House prices have leapt 7.5 per cent over the past year as the lockdown property mini-boom has driven the cost of the average home above £250,000, Britain’s biggest mortgage lender said today.
Halifax said that property inflation had hit its highest level since the middle of 2016 on its long running house price index, with the average home almost £18,000 more expensive than a year ago.
But there are signs that momentum is tailing off with the average house price up just 0.3 per cent on a monthly basis in October, compared to 1.5 per cent in September.
A rush of buyers and sellers returning to the market after it was reopened in May - following the freeze at the start of lockdown – combined with the stamp duty holiday until next March has led to a bounce in activity.
House prices have hit a new record high despite lockdown but there are signs that the heat in the market is ebbing away
The average house price now stands at £250,457, according to Halifax, a new record high and the first time it has breached the quarter-of-a-million pound mark.
House prices were also up 4 per cent in the last quarter than between May and July.
Low interest rates are helping to support the market, but a mortgage crunch for buyers with smaller deposits is affecting first-time buyers and job cuts are expected to slow activity down and drag house price inflation back.
The Bank of England held interest rates at 0.1 per cent yesterday and pumped an extra £150billion into the financial system through quantitative easing, while warning that the economy would shrink 2 per cent in the final three months of the year as lockdown measures derailed the recovery.
Russell Galley, managing director, Halifax, said: ‘Underlying the pace of recent price growth in the market is the 5.3 per cent gain over the past four months, the strongest since 2006.
‘However, month-on-month price growth slowed considerably, down to just 0.3 per cent compared to 1.5 per cent in September.
‘Overall we saw a broad continuation of recent trends with the market still predominantly being driven by home-mover demand for larger houses.
House price inflation slipped as lockdown arrived in spring before picking up again
‘Since March, flat prices are up by 2 per cent compared to a 6 per cent increase for a typical detached property. In cash terms that equates to a £2,883 increase for flats compared to a £27,371 rise for detached houses.'
However, he believes that going forwards, the market may struggle as the future remains uncertain.
He added: ‘This level of price inflation is underpinned by unusually high levels of demand, with latest industry figures showing home-buyer mortgage approvals at their highest level since 2007, as transaction levels continue to be supercharged by pent-up demand as a result of the spring/summer lockdown, as well as the Chancellor’s waiver on stamp duty for properties up to £500,000.
‘While Government support measures have undoubtedly helped to delay the expected downturn in the housing market, they will not continue indefinitely and, as we move through autumn and into winter, the macroeconomic landscape in the UK remains highly uncertain.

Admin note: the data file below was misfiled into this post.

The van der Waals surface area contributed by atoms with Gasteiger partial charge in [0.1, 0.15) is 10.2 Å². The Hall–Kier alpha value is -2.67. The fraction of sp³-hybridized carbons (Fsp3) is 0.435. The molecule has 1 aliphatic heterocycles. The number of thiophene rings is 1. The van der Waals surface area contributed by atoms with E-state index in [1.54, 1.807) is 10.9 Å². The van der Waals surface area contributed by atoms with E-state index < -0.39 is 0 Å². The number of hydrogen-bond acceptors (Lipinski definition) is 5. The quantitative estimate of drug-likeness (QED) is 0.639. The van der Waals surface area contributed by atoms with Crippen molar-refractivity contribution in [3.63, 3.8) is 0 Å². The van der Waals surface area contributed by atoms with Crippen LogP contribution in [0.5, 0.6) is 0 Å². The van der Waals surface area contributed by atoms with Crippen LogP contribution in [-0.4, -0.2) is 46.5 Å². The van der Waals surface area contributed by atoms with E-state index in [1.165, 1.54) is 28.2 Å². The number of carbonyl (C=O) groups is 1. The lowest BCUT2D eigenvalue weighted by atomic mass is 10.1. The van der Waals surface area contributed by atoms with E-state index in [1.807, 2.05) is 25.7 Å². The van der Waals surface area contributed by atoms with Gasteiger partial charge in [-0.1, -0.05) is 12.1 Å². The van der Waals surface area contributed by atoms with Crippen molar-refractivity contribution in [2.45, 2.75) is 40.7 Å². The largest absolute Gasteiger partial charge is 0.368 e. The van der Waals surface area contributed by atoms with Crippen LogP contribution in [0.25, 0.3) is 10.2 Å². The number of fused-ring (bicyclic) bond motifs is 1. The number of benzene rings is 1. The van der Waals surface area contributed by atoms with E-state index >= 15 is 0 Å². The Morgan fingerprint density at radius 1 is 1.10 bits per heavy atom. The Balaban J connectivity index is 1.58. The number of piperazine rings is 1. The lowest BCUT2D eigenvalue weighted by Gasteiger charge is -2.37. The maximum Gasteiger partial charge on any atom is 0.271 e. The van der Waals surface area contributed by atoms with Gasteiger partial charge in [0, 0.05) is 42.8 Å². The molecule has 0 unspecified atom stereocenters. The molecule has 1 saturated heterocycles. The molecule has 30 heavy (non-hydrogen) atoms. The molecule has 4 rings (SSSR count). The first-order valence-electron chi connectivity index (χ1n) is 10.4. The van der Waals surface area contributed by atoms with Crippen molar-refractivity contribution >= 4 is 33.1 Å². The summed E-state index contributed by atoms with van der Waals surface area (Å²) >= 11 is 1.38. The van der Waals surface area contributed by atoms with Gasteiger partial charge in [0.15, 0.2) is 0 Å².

‘Though the renewed lockdown is set to be less restrictive than earlier this year, it bears out that the country’s struggle with Covid-19 is far from over.
'With a number of clear headwinds facing the housing market, we expect to see greater downward pressure on house prices as we move into 2021.’
Some property experts believe, however, that the market will return to full strength when workers are expected to return to their office.
Homes for sale have returned to pre-lockdown levels as the market has improved
Mark Harris, chief executive of mortgage broker SPF Private Clients, said: 'The impact of Covid is clear with the flat-to-house price differential never as pronounced as this before. People require more outdoor space and not all flats have roof terraces and balconies.
'But while Covid is having a massive impact it is likely to be temporary in the scheme of things, with people not able to work from home four days a week forever.
'Employers are likely to be more accepting of home working but once we have more normality, they will want to see people in the office more.
'Those flats that are 20 minutes from the workplace will be more appealing than a house on the Dorset coast if you have to be in the office four times a week.’
Jeremy Leaf, north London estate agent and a former RICS residential chairman, added: 'Although these numbers reflect what was happening before lockdown restrictions began to bite, and the reduction in the pace of pricing increases last month, we are not seeing too much change on the ground.
'Quantity of viewings and offers are lower than two months ago but quality remains as the potential loss of the stamp duty concession is proving more of a draw for buyers than concerns about the pandemic, Brexit and worsening economic news.
'Few offers or listings have been withdrawn so we expect the market to continue on this path for the next month or two at least, unless of course the stamp duty deadline is extended.‘
Earlier this week, it was confirmed by Robert Jenrick, the secretary of state for housing, that England's property market can continue to operate with viewings and valuations permitted during November's lockdown.
Renters and homeowners will still be able to move during this period with estate agents, construction sites, tradespeople and removal firms all able to operate, albeit while following covid safety guidance.
This will allow home buyers in England to take advantage of the stamp duty holiday, which is scheduled to end on 31 March 2021.
For those who are struggling to pay their bills, mortgage payment holidays have been extended for up to six months.
Households are encouraged to check the financial impact that taking a mortgage payment holiday will have on the amount they owe their lender before applying.